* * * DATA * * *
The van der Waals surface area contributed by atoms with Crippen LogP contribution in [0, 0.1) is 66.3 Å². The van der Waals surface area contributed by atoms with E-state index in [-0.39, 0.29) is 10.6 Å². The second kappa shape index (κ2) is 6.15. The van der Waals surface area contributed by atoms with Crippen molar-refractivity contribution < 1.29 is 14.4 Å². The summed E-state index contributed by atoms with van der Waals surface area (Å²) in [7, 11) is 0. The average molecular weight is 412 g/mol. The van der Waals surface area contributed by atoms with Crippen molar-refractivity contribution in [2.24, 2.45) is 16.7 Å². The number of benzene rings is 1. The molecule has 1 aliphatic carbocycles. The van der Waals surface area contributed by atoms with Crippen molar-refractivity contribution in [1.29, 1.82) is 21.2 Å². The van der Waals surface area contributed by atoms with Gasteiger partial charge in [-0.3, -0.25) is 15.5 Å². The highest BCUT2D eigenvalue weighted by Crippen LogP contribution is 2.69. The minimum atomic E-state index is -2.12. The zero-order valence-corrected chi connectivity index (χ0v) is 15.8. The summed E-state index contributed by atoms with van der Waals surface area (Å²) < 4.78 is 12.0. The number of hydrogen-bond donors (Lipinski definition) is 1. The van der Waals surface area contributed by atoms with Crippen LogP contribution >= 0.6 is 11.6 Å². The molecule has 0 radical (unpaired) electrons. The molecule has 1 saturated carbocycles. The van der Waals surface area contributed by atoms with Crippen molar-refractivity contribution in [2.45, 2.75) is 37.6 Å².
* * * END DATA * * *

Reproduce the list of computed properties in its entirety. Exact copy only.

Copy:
The van der Waals surface area contributed by atoms with Crippen LogP contribution in [0, 0.1) is 66.3 Å². The van der Waals surface area contributed by atoms with E-state index in [-0.39, 0.29) is 10.6 Å². The second kappa shape index (κ2) is 6.15. The van der Waals surface area contributed by atoms with Crippen molar-refractivity contribution < 1.29 is 14.4 Å². The summed E-state index contributed by atoms with van der Waals surface area (Å²) in [7, 11) is 0. The average molecular weight is 412 g/mol. The van der Waals surface area contributed by atoms with Crippen molar-refractivity contribution in [2.24, 2.45) is 16.7 Å². The number of benzene rings is 1. The molecule has 1 aliphatic carbocycles. The van der Waals surface area contributed by atoms with Crippen molar-refractivity contribution in [1.29, 1.82) is 21.2 Å². The van der Waals surface area contributed by atoms with Gasteiger partial charge in [-0.3, -0.25) is 15.5 Å². The highest BCUT2D eigenvalue weighted by Crippen LogP contribution is 2.69. The minimum atomic E-state index is -2.12. The zero-order valence-corrected chi connectivity index (χ0v) is 15.8. The summed E-state index contributed by atoms with van der Waals surface area (Å²) < 4.78 is 12.0. The number of hydrogen-bond donors (Lipinski definition) is 1. The van der Waals surface area contributed by atoms with Crippen LogP contribution >= 0.6 is 11.6 Å². The molecule has 0 radical (unpaired) electrons. The molecule has 1 saturated carbocycles. The van der Waals surface area contributed by atoms with Crippen molar-refractivity contribution in [2.45, 2.75) is 37.6 Å².